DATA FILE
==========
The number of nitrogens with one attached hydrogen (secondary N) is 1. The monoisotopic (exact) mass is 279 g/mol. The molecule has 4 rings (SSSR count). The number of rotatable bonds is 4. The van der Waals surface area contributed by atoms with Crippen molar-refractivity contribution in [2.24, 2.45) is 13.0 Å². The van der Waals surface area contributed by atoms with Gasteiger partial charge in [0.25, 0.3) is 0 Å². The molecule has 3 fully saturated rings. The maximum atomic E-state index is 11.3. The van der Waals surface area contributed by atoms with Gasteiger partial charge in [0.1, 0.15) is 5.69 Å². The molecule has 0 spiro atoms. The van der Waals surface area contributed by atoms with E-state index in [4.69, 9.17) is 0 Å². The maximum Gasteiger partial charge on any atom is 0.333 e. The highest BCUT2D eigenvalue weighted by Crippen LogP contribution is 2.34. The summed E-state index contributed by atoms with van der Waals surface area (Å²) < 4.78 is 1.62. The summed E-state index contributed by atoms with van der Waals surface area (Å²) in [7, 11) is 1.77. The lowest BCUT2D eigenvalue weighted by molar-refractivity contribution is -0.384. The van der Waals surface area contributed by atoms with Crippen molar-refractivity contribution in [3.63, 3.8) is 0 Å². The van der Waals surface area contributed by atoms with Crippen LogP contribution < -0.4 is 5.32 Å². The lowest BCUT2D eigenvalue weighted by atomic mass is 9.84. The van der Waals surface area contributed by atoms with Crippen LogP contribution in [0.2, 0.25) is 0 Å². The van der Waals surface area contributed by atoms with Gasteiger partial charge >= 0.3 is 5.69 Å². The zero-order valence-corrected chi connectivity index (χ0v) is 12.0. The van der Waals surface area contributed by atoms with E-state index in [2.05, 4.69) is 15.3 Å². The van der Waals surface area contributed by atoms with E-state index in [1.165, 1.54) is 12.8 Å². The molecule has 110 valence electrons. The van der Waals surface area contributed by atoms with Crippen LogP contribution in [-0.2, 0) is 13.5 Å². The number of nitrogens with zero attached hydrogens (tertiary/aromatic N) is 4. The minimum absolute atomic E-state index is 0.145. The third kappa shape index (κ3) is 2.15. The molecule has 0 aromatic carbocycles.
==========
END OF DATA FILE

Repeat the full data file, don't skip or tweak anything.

The number of nitrogens with one attached hydrogen (secondary N) is 1. The monoisotopic (exact) mass is 279 g/mol. The molecule has 4 rings (SSSR count). The number of rotatable bonds is 4. The van der Waals surface area contributed by atoms with Crippen molar-refractivity contribution in [2.24, 2.45) is 13.0 Å². The van der Waals surface area contributed by atoms with Gasteiger partial charge in [0.25, 0.3) is 0 Å². The molecule has 3 fully saturated rings. The maximum atomic E-state index is 11.3. The van der Waals surface area contributed by atoms with Gasteiger partial charge in [0.1, 0.15) is 5.69 Å². The molecule has 0 spiro atoms. The van der Waals surface area contributed by atoms with E-state index in [4.69, 9.17) is 0 Å². The maximum Gasteiger partial charge on any atom is 0.333 e. The highest BCUT2D eigenvalue weighted by Crippen LogP contribution is 2.34. The summed E-state index contributed by atoms with van der Waals surface area (Å²) < 4.78 is 1.62. The summed E-state index contributed by atoms with van der Waals surface area (Å²) in [7, 11) is 1.77. The lowest BCUT2D eigenvalue weighted by molar-refractivity contribution is -0.384. The van der Waals surface area contributed by atoms with Crippen molar-refractivity contribution in [3.63, 3.8) is 0 Å². The van der Waals surface area contributed by atoms with Crippen LogP contribution < -0.4 is 5.32 Å². The lowest BCUT2D eigenvalue weighted by atomic mass is 9.84. The van der Waals surface area contributed by atoms with Crippen LogP contribution in [0.2, 0.25) is 0 Å². The van der Waals surface area contributed by atoms with Gasteiger partial charge >= 0.3 is 5.69 Å². The zero-order valence-corrected chi connectivity index (χ0v) is 12.0. The van der Waals surface area contributed by atoms with E-state index in [2.05, 4.69) is 15.3 Å². The van der Waals surface area contributed by atoms with E-state index in [1.165, 1.54) is 12.8 Å². The molecule has 110 valence electrons. The van der Waals surface area contributed by atoms with Crippen LogP contribution in [-0.2, 0) is 13.5 Å². The number of nitrogens with zero attached hydrogens (tertiary/aromatic N) is 4. The minimum absolute atomic E-state index is 0.145. The third kappa shape index (κ3) is 2.15. The molecule has 0 aromatic carbocycles.